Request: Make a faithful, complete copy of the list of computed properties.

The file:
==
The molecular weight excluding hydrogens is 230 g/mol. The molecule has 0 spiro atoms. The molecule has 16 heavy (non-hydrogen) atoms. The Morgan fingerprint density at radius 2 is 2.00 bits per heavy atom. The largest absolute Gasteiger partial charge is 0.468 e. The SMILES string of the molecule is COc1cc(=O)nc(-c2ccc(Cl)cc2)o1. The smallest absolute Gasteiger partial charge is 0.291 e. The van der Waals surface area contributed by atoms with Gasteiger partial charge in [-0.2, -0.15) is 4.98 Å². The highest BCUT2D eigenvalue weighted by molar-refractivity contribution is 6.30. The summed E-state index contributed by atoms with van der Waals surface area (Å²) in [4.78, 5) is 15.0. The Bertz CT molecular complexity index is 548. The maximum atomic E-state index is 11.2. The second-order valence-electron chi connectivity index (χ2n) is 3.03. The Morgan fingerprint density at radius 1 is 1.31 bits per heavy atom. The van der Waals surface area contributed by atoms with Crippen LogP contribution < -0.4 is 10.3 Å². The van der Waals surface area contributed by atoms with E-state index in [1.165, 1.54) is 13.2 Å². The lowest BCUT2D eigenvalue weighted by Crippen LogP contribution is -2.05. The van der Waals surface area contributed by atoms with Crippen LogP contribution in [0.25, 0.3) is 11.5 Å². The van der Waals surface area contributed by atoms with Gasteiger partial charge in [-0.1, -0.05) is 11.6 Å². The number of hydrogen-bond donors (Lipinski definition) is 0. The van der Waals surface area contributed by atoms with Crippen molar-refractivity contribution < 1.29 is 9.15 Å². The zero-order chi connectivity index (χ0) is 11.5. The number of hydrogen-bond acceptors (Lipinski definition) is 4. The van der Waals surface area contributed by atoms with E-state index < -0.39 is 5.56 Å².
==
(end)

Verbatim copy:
The molecular weight excluding hydrogens is 230 g/mol. The molecule has 0 spiro atoms. The molecule has 16 heavy (non-hydrogen) atoms. The Morgan fingerprint density at radius 2 is 2.00 bits per heavy atom. The largest absolute Gasteiger partial charge is 0.468 e. The SMILES string of the molecule is COc1cc(=O)nc(-c2ccc(Cl)cc2)o1. The smallest absolute Gasteiger partial charge is 0.291 e. The van der Waals surface area contributed by atoms with Gasteiger partial charge in [-0.2, -0.15) is 4.98 Å². The highest BCUT2D eigenvalue weighted by molar-refractivity contribution is 6.30. The summed E-state index contributed by atoms with van der Waals surface area (Å²) in [4.78, 5) is 15.0. The Bertz CT molecular complexity index is 548. The maximum atomic E-state index is 11.2. The second-order valence-electron chi connectivity index (χ2n) is 3.03. The Morgan fingerprint density at radius 1 is 1.31 bits per heavy atom. The van der Waals surface area contributed by atoms with Crippen LogP contribution < -0.4 is 10.3 Å². The van der Waals surface area contributed by atoms with E-state index in [1.165, 1.54) is 13.2 Å². The lowest BCUT2D eigenvalue weighted by Crippen LogP contribution is -2.05. The van der Waals surface area contributed by atoms with Crippen LogP contribution in [0.25, 0.3) is 11.5 Å². The van der Waals surface area contributed by atoms with Gasteiger partial charge in [-0.1, -0.05) is 11.6 Å². The number of hydrogen-bond donors (Lipinski definition) is 0. The van der Waals surface area contributed by atoms with Crippen molar-refractivity contribution < 1.29 is 9.15 Å². The zero-order chi connectivity index (χ0) is 11.5. The number of hydrogen-bond acceptors (Lipinski definition) is 4. The van der Waals surface area contributed by atoms with E-state index < -0.39 is 5.56 Å².